Without a single pick in the first three rounds of the 2010 NHL Entry Draft, due to the Keith Ballard trade, Canucks GM Mike Gillis was conscripted with a difficult task; make the most of five lower round picks and continue adding depth to a deepening prospect pool.
The Canucks have seen steady improvement in the player development side of hockey operations, partly due to an increased number of staff assigned to the department, partly due to the strength of the teams farm teams, yet also partly due to two strong drafts in a row.
Given the lack of high picks this year, nobody expected Gillis to have another Jordan Schroeder drop to him, but surely he could find another Kevin Connauton or Steven Anthony.
Depending on who you ask he either achieved greatly or failed miserably. His picks were either good or bad; black or white.
On Friday night Gillis made a difficult and admirable decision to deal away his first round pick when the player(s) his draft team put at the top of their lists were no longer available; likely Jarred Tinordi and Beau Bennett, maybe Mark Pysyk. The loss of the first round selection meant the Canucks would wait til the fourth round to grab their first fresh new face.
Patrick McNally would be that selection, a mobile defenceman that will fill out his frame nicely, his detractors will focus on how difficult it is to judge a players skill when playing against inferior talent as McNally did in the Prep School system in New England under Paul Cannata, (who, despite speculation, has no relation to Canucks goalie prospect Joe Cannata) playing against kids who, for the most part, will not play hockey past grade 12. Even an average player will look good to great against weak opposition who have yet to hit puberty let alone their growth spurt. His detractors may also focus on the lack of quality opposition that Harvard University typically plays against in the NCAA and Harvard's recently suspect reputation for producing quality NHL talent.
However, his supporters will say that the praise bestowed upon McNally by Cannata comes from as educated a hockey mind as exists at that level, with six seasons under his belt as an assistant coach at Northeastern University, Cannata knows what to look for in young kids going to play in the NCAA and even those who are lucky enough to go on to play in the NHL. McNally's admittance into Harvard implies he has those character intangibles that Gillis' speaks so often on needing to see in his players.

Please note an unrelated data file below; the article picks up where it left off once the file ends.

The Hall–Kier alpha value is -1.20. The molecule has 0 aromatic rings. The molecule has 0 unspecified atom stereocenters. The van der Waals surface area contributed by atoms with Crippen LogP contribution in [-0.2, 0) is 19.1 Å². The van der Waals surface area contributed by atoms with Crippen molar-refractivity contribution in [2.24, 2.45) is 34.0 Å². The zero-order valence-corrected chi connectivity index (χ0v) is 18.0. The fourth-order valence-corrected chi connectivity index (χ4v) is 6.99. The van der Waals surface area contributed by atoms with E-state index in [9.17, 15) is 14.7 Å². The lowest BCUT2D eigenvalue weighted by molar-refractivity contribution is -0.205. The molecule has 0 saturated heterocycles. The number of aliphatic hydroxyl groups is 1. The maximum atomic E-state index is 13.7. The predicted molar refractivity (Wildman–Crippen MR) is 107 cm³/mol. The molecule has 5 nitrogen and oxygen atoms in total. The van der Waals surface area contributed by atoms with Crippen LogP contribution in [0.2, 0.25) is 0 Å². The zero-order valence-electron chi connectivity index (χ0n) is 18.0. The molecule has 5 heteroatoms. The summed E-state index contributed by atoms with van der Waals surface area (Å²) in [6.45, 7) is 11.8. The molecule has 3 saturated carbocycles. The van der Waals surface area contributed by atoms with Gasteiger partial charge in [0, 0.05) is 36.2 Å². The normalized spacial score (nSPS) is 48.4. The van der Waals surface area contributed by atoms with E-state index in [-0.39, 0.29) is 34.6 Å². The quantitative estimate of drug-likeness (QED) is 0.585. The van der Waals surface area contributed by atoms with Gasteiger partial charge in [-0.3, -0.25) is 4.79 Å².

Cornering the market on hockey players with the last name "Polasek" the Canucks drafted Adam with their fifth round selection. A rangy defenceman from the Czech Republic that is as comfortable jumping up into the play as he is backchecking, Adam likely won't have as many detractors as will the rest of the Canucks selections this year. If he does have detractors they will likely focus on two things, first, how unfortunate it is that he shares a last name with a former Canucks draft pick that most of us have worked hard to wipe from memory, and second whether or not he is really as good as his performance in the QMJHL indicates. It is well documented that defenders from the east are difficult to judge when playing against such small albeit skilled forwards day in day out especially when usually playing in more offensively oriented systems.
However, his supporters will note that Polasek was the best blueliner on his Czech team in the U-18 World Championships, against the best young talent in the world, even when asked to assume a more defensive role than he was accustomed to. They will also point to Polasek's recent nominations as the QMJHL Rookie of the Year and the QMJHL Rookie Defenceman of the Year as well as his inclusion in the QMJHL All-Rookie Team. By all accounts, Polasek may just be one of the steals of the draft.